Will Harley-Davidson Help Rev Up Electric Motorcycle Market? Yes, It Appears Likely … But Keep Safety In Mind, Says NY and PA Motorcycle Attorney

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A prototype of Harley-Davidson’s LiveWire electric motorcycle.

More electric and hybrid vehicles are on American roads every year, and now it looks like electric motorcycles are about to take off, too, according to a new report from CNBC.

Electric motorcycles have been around for years, made by smaller companies like KTM, Zero Motorcycles and Alta Motors. But they have been so expensive that most riders in the Twin Tiers wouldn’t even think about shopping for one. Why? In most cases, prices start at $10,000 and soar from there.

And there are drawbacks – often, a single charge on an electric bike will get you somewhere around 200 miles before it needs a long recharge, while gas bikes can go about 300 miles on a tank of gas. And where do you recharge your cycle, and what do you do during a long recharge?

There are also safety concerns – most motorcyclists count on the roar of their engine to catch drivers’ attention at times when they don’t see motorcyclists, and that’s often. Our roaring engines and loud pipes have saved many lives.

But electric motorcycles are on the way, boosted by news that Harley-Davidson, based in Milwaukee, will release its first electric bike in 2019, the LiveWire. More electric bikes will follow in the years ahead that will be lighter and smaller, Harley-Davidson said. The LiveWire will not have a clutch or gears.

Harley-Davidson has seen sales tumble in the U.S., so it hopes the electric bikes catch on with young riders as the aging riding population shrinks.

According to The Associated Press:

  • Harley’s U.S. sales slid 6.4 percent in the most recent quarter, and they’re down 8.7 percent at the halfway point of the year. Sales in Canada fell 0.5 percent over the past three months, and are down 4.9 percent over the past six months.
  • At the same time, riders are getting older. The Motorcycle Industry Council says the median age of U.S. motorcycle owners increased from 32 to 47 since 1990. About 46 percent of riders are older than 50; only about 10 percent are 30 to 34.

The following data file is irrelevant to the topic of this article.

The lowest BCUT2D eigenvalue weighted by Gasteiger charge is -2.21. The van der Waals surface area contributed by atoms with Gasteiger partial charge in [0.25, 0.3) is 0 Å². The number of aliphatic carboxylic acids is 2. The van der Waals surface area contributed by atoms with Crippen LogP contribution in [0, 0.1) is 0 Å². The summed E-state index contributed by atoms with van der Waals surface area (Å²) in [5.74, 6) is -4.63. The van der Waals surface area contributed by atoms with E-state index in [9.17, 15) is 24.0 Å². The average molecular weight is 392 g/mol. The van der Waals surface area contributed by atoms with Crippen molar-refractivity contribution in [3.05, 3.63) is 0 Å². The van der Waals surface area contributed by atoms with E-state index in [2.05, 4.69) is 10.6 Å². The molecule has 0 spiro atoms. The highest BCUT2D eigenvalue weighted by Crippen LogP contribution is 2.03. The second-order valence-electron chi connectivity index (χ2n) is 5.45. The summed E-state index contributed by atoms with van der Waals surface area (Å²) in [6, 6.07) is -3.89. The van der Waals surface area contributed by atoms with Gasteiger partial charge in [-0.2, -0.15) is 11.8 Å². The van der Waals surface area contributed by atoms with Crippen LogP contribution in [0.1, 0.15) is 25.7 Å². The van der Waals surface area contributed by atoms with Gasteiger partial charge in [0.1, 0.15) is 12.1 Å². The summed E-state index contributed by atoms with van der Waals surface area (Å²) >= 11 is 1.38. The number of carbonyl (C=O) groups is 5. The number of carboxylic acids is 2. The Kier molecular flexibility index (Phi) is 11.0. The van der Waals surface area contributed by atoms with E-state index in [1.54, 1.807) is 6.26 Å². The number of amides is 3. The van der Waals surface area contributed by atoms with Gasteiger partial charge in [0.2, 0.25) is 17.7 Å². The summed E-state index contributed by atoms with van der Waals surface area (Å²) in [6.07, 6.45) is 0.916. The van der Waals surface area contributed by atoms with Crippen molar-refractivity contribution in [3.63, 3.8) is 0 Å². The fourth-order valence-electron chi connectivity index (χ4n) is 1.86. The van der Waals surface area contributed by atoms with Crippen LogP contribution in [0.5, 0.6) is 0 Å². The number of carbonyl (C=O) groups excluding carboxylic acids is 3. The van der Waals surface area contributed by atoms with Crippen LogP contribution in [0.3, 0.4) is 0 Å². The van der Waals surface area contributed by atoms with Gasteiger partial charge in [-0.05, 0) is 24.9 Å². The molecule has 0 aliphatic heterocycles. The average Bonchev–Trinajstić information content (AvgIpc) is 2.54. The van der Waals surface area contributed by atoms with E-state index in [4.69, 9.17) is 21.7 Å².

Polaris’s Indian Motorcycles has also announced it will have an electric bike in 2019.
Meanwhile, California-based CSC Motorcycles has just announced an affordable electric motorcycle, the City Slicker, that starts at $1,995.

The 216-pound bike, which is basically a glorified scooter, only has a top speed of 46.6 mph and a range of about 35 miles in its “Power mode,” and in “Eco mode,” the top speed is 37 mph with a 62-mile maximum range.

It also takes six to eight hours to recharge it using a standard 110-volt outlet.

And there’s a catch with the City Slicker price: you have to order it soon, with a $500 deposit, to get the introductory price. The bikes will be available in September.

The CNBC report added this interesting nugget, too:

While electric bikes only take up a small portion of the motorcycle market at present, the electric motorcycle industry is expected to grow nearly 42 percent by 2021, according to a market research firm TechNavio.

“There’s an inevitability to electric continuing to grow as a percentage of global transportation,” Zero Motorcycles CEO Sam Paschel told CNBC. “The question is, would you rather be early, having developed really robust technology and power-train systems? Or, would you rather come to that party a little late?”

At present, CNBC found electric motorcycles remain a niche market: Riders are typically city residents in their early 40s, slightly younger than the average age of a U.S. motorcycle rider — which is 47, according to the Motorcycle Industry Council’s U.S. Motorcycle Owner Survey — and those city residents use their bike to commute.

They are the kind of people who “tend to have both the discretionary income to go and just buy a brand new electric motorcycle and have the mindset to be an early adopter of technology,” Paschel said.

The biggest drawbacks for electric motorcycles for now are the speeds and range, with the added burden of finding places to charge your bike. And then, the rider may have to wait up to eight hours for it to charge.

If you have a short commute, an electric bike might be the way to go.
Just remember safety: if your old motorcycle was loud, the electric will likely not be.

Drivers won’t hear you coming anymore. Can you ride safely without that noise?

Thank you for reading,

Adam Gee
[email protected]

 

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